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15 November 2006

New News about Used Books

Isn't NEW NEWS an oxymoron when it comes to the OLD USED book market? The way this newbie sees it, bookstore people are stereotypically standoffish when it comes to claims that something cutting-edge, some gimmick distilled into three or four buzzwords, will secure their future and their profession's unique niche far into the future of the communities we once called home.

There is a certain status, pride of place, accorded the used bookstore owner who never touched a computer's keyboard, let alone sold books on the Internet, yet who continues to pay the rent and put food on the table. I suppose an auto mechanic who only uses handtools to repair Mercedes is accorded high status in that trade.

I think that what would be new news for Québec booksellers, the ones who come from the English community and whose bookstores are in neighbourhoods where many Angophones live, that the 'new news' item that would shake them up with a challenge would be that the crossover trade to the Frenchspeaking and the multicultural market can not only complement the more traditional anglo trade but give that much needed infusion it will take to stay in business for a couple decades to come.

This is purely wishful thinking on my part, I'm certain on one level. Yet I believe that a huge portion of book sales, new and used, is driven by demographics. The demographic boom in nearly universal higher education for the middleclass North American changed 'books' from the late 1950s onward. That college town or urban campus demographic boom has been written and will no longer drive books to a higher plane.

I cannot read the tea leaves about the future demographics that will prove critical for Montreal or provincial used book dealers, but I suspect that the Internet boom we've been through is like the campus boom at the heyday of trade paper and the post-J. D. Salinger era in fiction. Over. Yet sustained at a lower momentum. No longer a boom.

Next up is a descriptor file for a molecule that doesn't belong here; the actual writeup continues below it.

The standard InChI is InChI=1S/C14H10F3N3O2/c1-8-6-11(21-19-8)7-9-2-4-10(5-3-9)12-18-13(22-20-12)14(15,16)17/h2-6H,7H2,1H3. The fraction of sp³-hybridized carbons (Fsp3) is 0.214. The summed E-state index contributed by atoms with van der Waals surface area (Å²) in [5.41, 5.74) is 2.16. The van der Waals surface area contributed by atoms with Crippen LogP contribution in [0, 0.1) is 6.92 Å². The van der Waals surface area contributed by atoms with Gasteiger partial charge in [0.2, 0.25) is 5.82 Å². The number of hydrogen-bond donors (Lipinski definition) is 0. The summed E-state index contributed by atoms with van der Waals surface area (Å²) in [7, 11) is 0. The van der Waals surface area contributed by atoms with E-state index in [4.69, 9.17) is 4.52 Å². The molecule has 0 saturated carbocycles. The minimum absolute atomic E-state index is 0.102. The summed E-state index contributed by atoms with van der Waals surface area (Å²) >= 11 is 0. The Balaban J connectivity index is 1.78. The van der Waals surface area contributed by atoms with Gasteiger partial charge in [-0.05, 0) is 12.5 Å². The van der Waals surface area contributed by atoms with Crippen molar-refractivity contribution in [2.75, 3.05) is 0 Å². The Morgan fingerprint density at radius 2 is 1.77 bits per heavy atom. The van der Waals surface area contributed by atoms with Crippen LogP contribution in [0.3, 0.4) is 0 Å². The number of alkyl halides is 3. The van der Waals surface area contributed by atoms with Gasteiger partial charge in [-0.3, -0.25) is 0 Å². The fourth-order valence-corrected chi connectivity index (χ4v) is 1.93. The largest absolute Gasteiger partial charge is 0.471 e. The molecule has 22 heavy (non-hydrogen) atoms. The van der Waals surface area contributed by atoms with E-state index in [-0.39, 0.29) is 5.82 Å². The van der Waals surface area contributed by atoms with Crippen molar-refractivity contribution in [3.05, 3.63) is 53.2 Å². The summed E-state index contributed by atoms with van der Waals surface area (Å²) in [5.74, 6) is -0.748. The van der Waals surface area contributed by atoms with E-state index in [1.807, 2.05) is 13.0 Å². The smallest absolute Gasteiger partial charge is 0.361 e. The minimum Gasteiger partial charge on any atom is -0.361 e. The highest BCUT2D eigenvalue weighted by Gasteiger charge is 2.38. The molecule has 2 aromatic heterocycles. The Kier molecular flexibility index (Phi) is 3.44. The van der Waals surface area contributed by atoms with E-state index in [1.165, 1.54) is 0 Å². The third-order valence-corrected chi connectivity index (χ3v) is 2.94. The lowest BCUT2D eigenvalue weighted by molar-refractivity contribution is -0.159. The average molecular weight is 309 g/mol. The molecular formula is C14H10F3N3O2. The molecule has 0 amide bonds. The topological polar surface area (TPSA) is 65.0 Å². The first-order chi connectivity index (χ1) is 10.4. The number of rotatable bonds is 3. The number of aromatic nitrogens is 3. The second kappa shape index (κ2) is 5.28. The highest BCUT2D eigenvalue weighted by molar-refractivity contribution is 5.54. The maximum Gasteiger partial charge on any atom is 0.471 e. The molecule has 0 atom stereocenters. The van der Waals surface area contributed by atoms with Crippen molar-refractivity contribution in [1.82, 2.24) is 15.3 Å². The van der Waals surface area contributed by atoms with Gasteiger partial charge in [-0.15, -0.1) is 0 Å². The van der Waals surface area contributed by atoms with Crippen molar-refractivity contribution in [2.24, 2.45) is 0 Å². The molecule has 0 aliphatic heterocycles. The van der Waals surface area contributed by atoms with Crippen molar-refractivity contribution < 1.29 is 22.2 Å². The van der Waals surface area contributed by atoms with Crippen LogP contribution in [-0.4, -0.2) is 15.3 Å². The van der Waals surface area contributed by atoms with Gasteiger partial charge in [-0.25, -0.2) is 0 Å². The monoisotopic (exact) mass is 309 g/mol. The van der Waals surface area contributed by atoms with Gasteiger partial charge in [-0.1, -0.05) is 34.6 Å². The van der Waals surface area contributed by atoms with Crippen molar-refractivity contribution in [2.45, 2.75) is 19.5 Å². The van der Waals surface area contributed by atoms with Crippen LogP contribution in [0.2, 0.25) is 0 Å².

It used to be that in the so-called ethnic book niche, like imagine Bulgarian ex-pats (this is a joke, sort of) running a bookstore and printing press for their confreres - - you get a taste of this in Skvorecky novels - - where the books become used they are so old and neglected. Well that image is old hat as it pertains to Montreal's booming Hispanophone and Arab communities. Stick your noses into one or two bookdealers boutiques in these communities and you may find they look more like the offices for a North American distribution headquarters.

When a United Church "building"is sold to another confessional denomination, to a churchless but soulful clan unrecognisable to U C'ers back in their day, you, the Anglo-Montrealer, know we now face a demographic sea change that will reverberate through the world of booksales, one way or another.

All I'm putting to words here is our regional and Canadian equivalent to the 11 million Hispanophones living in the US without papers. Yet it seems to me, (I'm an old transfuge from the US), that the Americans at least recognize and respond to the demographics of so numerous a neighbour better than we do in Québec. We on the west side of the Main are still stuck specialising in Shakespeare when we could sell more stock if we sold more Molière to Francophones.

I see used books in Arabic, Spanish and even Urdu more often than in Hebrew. That is a no-brainer today. But I can sell MORE textbooks and dictionaries to students studying Spanish than I sell French-English dictionaries to those learning French or ESL.

Let me be blunt: a multilingual Farci-Urdu, Spanish, Arabic, Chinese bookstore, with staff to serve clients in all three languages -- in the right location -- despite the 'birds of a feather' phenomenon of ethnic magnetism -- could have a similar liklihood of success as was enjoyed by the organic restaurant chain Le Commensal. Let your imagination grab onto that one: such a book enterprise could become a distributor.

(My daughter went to a summer daycamp where Chinese, French and Spanish were the languages - all spoken, of necessity, alternately. It WAS NOT some enrichment program, it was the nitty-gritty of demographics.)

If we end on a pipe dream, you should still try to see the writing on the wall. The next new news in used old circles may come from the direction of cultural fusion in the face of a very contemporary demographic infusion. Maybe to be a super-specialized Quebec book person is to deal in multilingual multiplicity?

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